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Wage Garnishments

In some cases, when a debt is not paid, your wages can be garnished.  This means that a certain percentage of your take home salary is deducted in order to repay a creditor.  This cannot be done without your knowledge.  A judgment from a court is needed, and you will receive a summons to appear in court for it.  

If you do not pay what you owe at this time, the creditor can execute the existing judgment and have your wages garnished.  If you show up in court as directed and are honest and make a reasonable offer with the judge, you may be surprised.  Judges are not usually happy taking cases that could have been resolved outside of the courtroom.  There are limits to what can actually be garnished.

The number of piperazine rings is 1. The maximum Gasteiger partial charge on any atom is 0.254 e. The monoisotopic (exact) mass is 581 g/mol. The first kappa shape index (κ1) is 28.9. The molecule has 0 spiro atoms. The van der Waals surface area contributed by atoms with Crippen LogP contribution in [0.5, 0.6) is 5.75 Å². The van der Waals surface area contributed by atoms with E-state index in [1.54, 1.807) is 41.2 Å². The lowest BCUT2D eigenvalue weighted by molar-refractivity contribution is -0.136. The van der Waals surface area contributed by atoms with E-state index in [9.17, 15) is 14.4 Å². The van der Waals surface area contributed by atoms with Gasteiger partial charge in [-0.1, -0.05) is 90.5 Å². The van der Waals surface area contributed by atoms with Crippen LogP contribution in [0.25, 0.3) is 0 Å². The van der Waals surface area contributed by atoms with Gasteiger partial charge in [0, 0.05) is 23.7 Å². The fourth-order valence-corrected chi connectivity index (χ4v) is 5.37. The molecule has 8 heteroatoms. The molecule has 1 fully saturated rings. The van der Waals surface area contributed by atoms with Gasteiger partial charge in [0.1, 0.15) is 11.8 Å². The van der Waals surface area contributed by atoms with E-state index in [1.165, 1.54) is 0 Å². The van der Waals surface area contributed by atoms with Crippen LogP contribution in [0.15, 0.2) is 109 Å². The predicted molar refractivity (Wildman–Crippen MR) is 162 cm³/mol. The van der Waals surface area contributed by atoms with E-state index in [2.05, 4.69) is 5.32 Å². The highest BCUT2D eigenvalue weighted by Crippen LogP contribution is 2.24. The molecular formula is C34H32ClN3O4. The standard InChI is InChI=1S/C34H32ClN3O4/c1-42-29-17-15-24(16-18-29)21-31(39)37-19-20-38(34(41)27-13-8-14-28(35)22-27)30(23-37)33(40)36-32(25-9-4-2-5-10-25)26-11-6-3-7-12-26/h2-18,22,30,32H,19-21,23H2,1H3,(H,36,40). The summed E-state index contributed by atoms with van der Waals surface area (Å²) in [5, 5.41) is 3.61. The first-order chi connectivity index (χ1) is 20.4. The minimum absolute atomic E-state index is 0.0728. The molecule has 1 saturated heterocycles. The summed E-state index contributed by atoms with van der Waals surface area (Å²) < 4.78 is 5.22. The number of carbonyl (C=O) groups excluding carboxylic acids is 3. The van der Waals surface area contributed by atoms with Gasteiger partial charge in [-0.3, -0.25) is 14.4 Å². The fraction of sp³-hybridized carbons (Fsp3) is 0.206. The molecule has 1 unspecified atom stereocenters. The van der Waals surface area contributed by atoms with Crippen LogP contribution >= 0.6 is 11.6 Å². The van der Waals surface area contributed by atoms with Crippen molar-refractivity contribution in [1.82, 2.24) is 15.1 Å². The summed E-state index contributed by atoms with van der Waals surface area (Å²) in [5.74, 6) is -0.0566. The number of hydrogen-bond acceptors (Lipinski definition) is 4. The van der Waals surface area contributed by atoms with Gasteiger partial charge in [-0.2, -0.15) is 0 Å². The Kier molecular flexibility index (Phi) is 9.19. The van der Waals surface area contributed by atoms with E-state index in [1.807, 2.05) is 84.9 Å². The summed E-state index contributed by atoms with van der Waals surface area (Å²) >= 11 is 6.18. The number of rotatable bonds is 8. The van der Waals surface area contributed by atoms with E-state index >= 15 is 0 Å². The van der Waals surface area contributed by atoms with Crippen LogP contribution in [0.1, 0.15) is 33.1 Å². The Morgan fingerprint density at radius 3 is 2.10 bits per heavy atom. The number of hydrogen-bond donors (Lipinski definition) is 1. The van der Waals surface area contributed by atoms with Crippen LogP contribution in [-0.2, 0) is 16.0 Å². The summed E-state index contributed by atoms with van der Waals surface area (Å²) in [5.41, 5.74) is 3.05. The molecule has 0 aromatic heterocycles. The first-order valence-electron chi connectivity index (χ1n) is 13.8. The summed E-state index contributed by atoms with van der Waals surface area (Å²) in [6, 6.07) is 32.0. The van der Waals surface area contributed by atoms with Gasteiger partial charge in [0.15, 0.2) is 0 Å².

The Consumer Credit Protection Act (CCPA) states that if your earnings are $206 or more after taxes, they can garnish about 25 percent of your weekly income.  A formula is used to calculate deductions if you make $154.50 to $205.99.  If you make less than $154.50 per week, no wages can be garnished.  Please note that these amounts are subject to change as minimum wage increases, and state laws vary and are not always the same as the federal maximum.  The Department of Labor website provides more information on these rates.  

CCPA protection does not apply to wage garnishment for child support payments.  If you are supporting another spouse or child, up to 50% of your wages can be garnished to pay for your child support debt.  If you are not supporting anyone else, up to 60% can be garnished.  If you are more than 12 weeks behind in payments, and additional 5 percent may be garnished.

Other debts have different amounts that may be garnished.  The Department of Labor provides a phone number specifically for garnishment information: 866-487-9243.

Keep in mind this does not apply to child support, which can cause garnishments of up to 60 percent of your weekly income.

For your states debt- collection laws, check your state’s consumer-protection office.

 

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